When the package delivery industry talks about autonomous vehicles, we often think of self-driving cars — and for good reason, since many experts believe will eliminate long-haul truck driving jobs in a matter of years. Drones are also making strides toward more widespread adoption. FedEx is now operating a revenue-generating drone delivery system in North Carolina, and competitors are likely on the way.

But several companies are also working on small autonomous mobile robots that can complete last-mile deliveries. These robots move like pedestrians, using crosswalks and sidewalks, to move parcels from warehouses or big-box stores to customers’ homes.

If these pilot projects prove successful, then these child-sized vehicles could have a giant-sized impact on last-mile delivery for the e-commerce market.

Amazon is developing an autonomous delivery vehicle that would be owned by customers and dispatched to go pick up packages whenever they were ready. Kroger has robots making grocery deliveries in Scottsdale, Arizona. Walmart is testing an autonomous van, more of a self-driving car than a little package pick-up robot, in the Phoenix suburbs.

And now, FedEx is testing an autonomous delivery robot. Online shopper, meet SameDay Bot. And SameDay Bot, meet online shopper.

What is SameDay Bot?

SameDay Bot is FedEx’s autonomous delivery robot.

The battery-powered device looks like a box sitting on top of four wheels, with two additional front wheels to help it climb and descend. A small camera-slash-sensor sits on top of the box.

The little robot, which Supply Chain Dive called “adorable,” can travel up to 10 miles per hour. It is designed for same-day, last-mile deliveries. A company executive who recently appeared on The Tonight Show said it could bring deliveries from the pharmacy to parents home with sick children or deliver takeout food orders. (SameDay Bot then delivered Jimmy Fallon a pizza.)

The technology that powers FedEx’s new autonomous mobile robot is known as LiDAR, or Light Detection And Ranging. The remote sensing method was developed by NASA and has a wide variety of technological applications.

Generally speaking, LiDAR sends light pulses in the form of lasers out to the environment around it. Surfaces in that environment reflect the beam of light. Then a sensor on the device, uses that reflected light to measure variable distances. The robot can combine information generated from LiDAR with GPS data and generate what NASA calls a “detail-rich group of elevation points.” That, effectively, gives the robot a three-dimensional look at the world around it, allowing it to know whether it needs to climb, descend, or travel around something.

LiDAR allows FedEx’s autonomous delivery robot to navigate unpaved terrain, such as gravel driveways, along with curbs and porch steps.

One video shows SameDay Bot’s front screen displaying a single word on a solid purple background: “Hello.” A screen on the back has an arrow showing passersby which direction the robot is traveling. The screen can also warn nearby people if the robot is about to stop. Autonomous vehicles use similar communication technology, although, of course, none have yet reached the market.

SameDay Bot will soon begin testing in Memphis, where Fedex is based. The Verge reported that early trials will use the robot to move packages from the company’s headquarters to nearby offices. If trials go well, FedEx plans to expand robot service to other companies.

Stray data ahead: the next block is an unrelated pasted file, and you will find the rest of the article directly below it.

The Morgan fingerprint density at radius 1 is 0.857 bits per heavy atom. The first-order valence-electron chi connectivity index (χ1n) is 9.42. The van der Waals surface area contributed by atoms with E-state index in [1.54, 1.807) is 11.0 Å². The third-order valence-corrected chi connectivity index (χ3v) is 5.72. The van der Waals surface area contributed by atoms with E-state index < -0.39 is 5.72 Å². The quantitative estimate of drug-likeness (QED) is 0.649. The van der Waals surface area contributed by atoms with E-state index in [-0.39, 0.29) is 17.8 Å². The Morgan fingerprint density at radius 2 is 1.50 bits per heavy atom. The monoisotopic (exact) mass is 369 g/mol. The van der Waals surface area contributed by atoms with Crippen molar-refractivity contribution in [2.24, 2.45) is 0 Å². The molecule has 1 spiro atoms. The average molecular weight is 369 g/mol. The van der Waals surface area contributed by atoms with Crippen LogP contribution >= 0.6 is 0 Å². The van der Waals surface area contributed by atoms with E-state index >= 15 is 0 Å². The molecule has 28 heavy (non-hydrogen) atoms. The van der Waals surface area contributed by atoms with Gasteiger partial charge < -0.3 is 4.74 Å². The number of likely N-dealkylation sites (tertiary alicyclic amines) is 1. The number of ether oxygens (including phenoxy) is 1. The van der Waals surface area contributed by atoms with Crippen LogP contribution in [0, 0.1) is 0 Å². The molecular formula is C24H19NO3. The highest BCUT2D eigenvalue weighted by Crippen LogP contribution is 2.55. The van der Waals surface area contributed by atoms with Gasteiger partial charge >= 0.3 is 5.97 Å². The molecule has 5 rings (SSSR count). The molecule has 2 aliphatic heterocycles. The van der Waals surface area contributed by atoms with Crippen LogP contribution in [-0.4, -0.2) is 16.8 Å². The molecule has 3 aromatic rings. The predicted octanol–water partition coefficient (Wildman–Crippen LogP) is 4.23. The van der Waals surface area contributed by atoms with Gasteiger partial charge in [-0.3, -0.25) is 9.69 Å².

Executives are currently in talks with Walgreens, AutoZone, Pizza Hut, Target, Lowe’s, and Walmart, according to The Verge. FedEx says that six in 10 of those companies’ customers live within three miles of a store, which is an ideal service radius for SameDay Bot.

What does this mean for the package delivery industry?

SameDay Bot, and other small last-mile delivery bots like it, face many of the same challenges that other autonomous vehicles do. They’re operating in a brand-new market where regulations are either nonexistent or so onerous that even testing is difficult.

However, governments and companies have gotten better at cooperating in recent years. FedEx’s drone program — the first ever to generate revenue from package delivery — was created in partnership with North Carolina officials and overseen by the U.S. Department of Transportation. And FedEx hopes to test SameDay Bot in Memphis with approval from local authorities, not in spite of them.

Further, AGVs may have an easier time with regulators than self-driving cars or drones. Drones use airspace, which is strictly controlled by the Federal Aviation Administration. And autonomous cars are huge, heavy, and fast-moving, which makes them dangerous to other people using the roads. With a top speed of 10 miles per hour and routes that mostly use pedestrian infrastructure, SameDay Bot and its competitors may be easier for regulators to understand and control. Plus it’s a zero-emission vehicle.

If the pilot is successful, FedEx could pave the way for other last-mile-focused delivery robots, including Amazon’s AGV.

Third-party package delivery companies are diversifying their fleets. For both shippers and customers, that’s likely a good thing — it means more delivery options at more price points with greater convenience. And although autonomous delivery robots haven’t gotten as much attention as drones or self-driving cars, it’s possible they’ll beat both to widespread adoption.

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